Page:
Second, the CFO can enrich this budgeting process with the needs and objectives of specific profit segments. For example, a distributor may want to selectively allow higher costs reflecting the higher service needs of important Profit Peak customers (e.g., running vendor-managed inventory) because this is a great investment. Conversely, the CFO might want the budget to reflect a reduction in uncompensated expedited deliveries to large, money-losing Profit Drain customers, or to reduce excessively frequent ordering by these problematic accounts.

While these initiatives are translated into the traditional budget categories, they facilitate the company’s efforts to provide differentiated service to the key customer and product profit segments. The CFO can track the actuals by these more granular budget categories.

Step 3: Profit-driven budgeting. In this process, the budget cycle starts with the company’s profit segments. Each segment has both opportunities and concerns, and these are the result of the interplay of customer or product revenues and costs. For example, the EPM system might identify overly frequent ordering to be a key issue in a subsegment of Profit Drain customers, and project that if this problem were fixed, the accounts would quickly turn into Profit Peaks.

While this is a highly targeted cost issue, it would have a huge impact on profits. A simple initiative to reduce order frequency across the board, on the other hand, would cause serious problems for some Profit Peak customers that base their business on quick response to their customers’ needs—and are willing to pay for this extra fast and frequent service.

The key to this highly effective budget-management process is to start by viewing each profit segment, or subsegment, as a “profit river” that flows through the company generating revenues and costs. The EPM system is structured to reflect this view, picking up the revenue and costs from the general ledger that are specifically appropriate for each transaction.

These transactions can be combined and recombined to form a comprehensive, integrated view of any segment of the company—from customer to business segment to specific product in a particular customer. Once the CFO sets this process, assigning objectives and priorities to the segments, the EPM-based budget process can disaggregate the revenues and costs for each segment or subsegment into the company’s organizational units, and can track each organizational unit’s performance on its segment-specific objectives.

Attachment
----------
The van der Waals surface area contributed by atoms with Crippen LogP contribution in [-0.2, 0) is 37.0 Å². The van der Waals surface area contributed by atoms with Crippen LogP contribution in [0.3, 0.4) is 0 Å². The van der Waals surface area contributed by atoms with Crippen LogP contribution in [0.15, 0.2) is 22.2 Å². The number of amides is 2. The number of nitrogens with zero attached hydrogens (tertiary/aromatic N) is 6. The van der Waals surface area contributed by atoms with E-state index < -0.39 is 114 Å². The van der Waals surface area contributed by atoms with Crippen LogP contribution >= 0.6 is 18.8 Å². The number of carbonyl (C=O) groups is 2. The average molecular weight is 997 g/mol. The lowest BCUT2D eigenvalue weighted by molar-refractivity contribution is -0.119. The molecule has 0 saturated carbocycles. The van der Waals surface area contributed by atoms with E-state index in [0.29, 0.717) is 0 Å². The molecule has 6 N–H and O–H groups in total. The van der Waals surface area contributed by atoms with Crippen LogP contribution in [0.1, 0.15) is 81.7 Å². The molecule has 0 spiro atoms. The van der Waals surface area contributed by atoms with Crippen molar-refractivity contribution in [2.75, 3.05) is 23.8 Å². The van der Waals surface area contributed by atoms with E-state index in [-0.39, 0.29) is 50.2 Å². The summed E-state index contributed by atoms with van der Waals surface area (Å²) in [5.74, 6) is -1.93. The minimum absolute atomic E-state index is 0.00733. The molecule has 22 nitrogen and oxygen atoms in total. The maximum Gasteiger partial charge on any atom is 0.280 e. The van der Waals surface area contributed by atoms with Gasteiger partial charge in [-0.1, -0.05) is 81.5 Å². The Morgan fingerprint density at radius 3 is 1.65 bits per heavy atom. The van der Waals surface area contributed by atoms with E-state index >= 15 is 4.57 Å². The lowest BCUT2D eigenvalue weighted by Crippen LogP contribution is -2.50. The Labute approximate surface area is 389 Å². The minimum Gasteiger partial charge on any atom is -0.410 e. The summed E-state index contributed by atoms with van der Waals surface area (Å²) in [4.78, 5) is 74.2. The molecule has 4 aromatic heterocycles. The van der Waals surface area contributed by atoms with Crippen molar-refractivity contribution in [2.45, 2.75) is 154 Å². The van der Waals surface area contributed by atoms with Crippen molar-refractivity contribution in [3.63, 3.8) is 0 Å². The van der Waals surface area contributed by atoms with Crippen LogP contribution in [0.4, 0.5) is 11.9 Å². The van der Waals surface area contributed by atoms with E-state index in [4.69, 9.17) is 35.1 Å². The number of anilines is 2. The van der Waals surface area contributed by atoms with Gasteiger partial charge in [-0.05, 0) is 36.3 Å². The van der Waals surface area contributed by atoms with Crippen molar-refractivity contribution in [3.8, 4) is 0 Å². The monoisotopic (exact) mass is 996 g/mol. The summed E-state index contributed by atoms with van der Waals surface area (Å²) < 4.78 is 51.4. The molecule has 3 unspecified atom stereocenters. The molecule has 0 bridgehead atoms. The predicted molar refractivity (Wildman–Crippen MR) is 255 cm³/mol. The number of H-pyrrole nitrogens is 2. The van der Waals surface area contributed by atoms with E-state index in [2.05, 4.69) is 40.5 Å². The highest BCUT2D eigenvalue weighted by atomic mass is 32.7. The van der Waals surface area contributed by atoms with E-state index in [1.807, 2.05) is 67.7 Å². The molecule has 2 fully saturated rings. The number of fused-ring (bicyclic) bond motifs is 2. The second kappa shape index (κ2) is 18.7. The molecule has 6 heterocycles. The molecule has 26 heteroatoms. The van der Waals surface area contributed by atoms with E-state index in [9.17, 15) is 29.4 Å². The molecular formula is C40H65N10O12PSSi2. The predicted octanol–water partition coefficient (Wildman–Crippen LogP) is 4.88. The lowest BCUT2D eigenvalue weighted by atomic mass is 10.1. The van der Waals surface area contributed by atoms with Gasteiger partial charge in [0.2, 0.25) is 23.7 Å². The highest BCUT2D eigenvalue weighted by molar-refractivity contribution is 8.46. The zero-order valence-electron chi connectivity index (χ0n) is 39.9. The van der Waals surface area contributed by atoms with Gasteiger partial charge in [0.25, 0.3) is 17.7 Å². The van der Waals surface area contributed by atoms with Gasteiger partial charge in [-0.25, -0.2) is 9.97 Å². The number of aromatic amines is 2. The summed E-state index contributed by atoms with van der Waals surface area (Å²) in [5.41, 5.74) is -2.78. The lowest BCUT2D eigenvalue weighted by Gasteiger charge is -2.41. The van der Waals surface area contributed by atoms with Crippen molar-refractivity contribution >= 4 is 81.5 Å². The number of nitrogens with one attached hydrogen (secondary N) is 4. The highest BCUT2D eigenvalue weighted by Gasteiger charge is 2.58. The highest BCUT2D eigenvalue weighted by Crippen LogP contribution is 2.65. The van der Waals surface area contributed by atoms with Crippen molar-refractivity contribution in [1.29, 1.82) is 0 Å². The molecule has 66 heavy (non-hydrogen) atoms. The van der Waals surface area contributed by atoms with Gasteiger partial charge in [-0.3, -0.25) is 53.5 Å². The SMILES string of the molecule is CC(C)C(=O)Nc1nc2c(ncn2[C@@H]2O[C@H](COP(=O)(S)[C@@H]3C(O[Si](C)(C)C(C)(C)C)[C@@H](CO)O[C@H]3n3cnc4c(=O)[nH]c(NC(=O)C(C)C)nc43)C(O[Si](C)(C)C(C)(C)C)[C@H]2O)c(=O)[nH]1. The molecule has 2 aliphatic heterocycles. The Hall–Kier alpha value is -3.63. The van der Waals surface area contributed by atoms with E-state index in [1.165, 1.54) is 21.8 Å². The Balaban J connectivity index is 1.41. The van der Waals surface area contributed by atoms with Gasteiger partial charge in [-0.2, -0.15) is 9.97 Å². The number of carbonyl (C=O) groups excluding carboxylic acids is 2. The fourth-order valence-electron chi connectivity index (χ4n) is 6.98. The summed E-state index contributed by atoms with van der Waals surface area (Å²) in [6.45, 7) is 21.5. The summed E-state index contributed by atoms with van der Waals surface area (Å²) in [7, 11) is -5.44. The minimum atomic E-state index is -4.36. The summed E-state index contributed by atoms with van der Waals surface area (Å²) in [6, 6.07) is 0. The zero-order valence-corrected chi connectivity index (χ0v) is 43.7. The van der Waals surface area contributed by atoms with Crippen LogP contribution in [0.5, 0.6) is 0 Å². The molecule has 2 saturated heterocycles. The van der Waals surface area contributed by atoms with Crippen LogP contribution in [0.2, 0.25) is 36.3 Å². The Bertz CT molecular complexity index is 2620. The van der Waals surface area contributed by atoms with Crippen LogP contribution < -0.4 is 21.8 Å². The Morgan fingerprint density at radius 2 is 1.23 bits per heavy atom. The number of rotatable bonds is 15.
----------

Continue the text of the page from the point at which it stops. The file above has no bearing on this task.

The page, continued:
Importantly, these organizational unit objectives can be disaggregated so that Profit Peak customers get better, more expensive service (with the company charging higher prices for the premier service)—while the Profit Drain and Profit Desert customers get service that is appropriate and compensatory. All of these elements can be specified in the budget for each organizational unit, and each can be tracked, analyzed and managed closely.

Manage the transition

The transition can be managed in two years. The objectives are: (1) to steadily move toward a more effective profit-driven budget process; (2) to create significant, needed benefits quickly; and (3) to allow time for the organization to see the advantages of the new process and to accommodate the change.

In the first year, the CFO uses EPM, which can be configured in a few weeks, to accomplish Step 1: granular budget variance analysis. This is an urgent need, and will quickly produce very strong, visible benefits that will engage the whole organization—especially the C-Suite and board of directors.

During this first year, the CFO should prepare the following year’s budget using blended budgeting. This will give the organization a deep understanding of the importance of basing budgeting on the completely different needs of its key profit segments, while retaining the familiar process of structuring the budget using aggregate categories and organizational units.

In the second year, the CFO can interpret the budget variances using both the more granular view of actual performance that EPM provides, and the more powerful profit-segment based view that profit-driven budgeting adds. This will allow the organization to understand the crucial new value that the profit-segment view creates, while gaining a comfort level with the new process.

During the second year, the CFO can transition the budgeting process to Step 3: profit-driven budgeting. Once the organization has gained a deep understanding of the critical importance of its profit segments and how they differ from each other, and its managers have become accustomed to working with the new blended process, the CFO will be able to introduce a full profit-driven budget process to create the third-year company budget.

Accelerate profitable growth

The budget cycle is the heart of every company. It converts the company’s strategic and operational goals into concrete financial needs and results, and provides the basis for the management reviews that charge the company’s managers with purpose and direction.

The company’s profit segments are the key to achieving profitable growth. The company’s prime objective is to grow its Profit Peaks, while reversing its Profit Drains and reducing the cost to serve its Profit Deserts. This is the basic game plan for success.

Profit-driven budgeting is rooted firmly in this core company game plan. It translates these very different profit-segment objectives into effective company actions, creating a direct pathway to accelerated profit growth. This is the fastest and surest way for an effective CFO to ensure a company’s success.

  • Get the StrategicCFO360 Briefing

    Sign up today to get weekly access to the latest issues affecting CFOs in every industry

    "*" indicates required fields

    Send me more information about the CFO Peer Network.
    A members-only peer network for CFOs. Members meet both online and in-person a few times a year.
    This field is for validation purposes and should be left unchanged.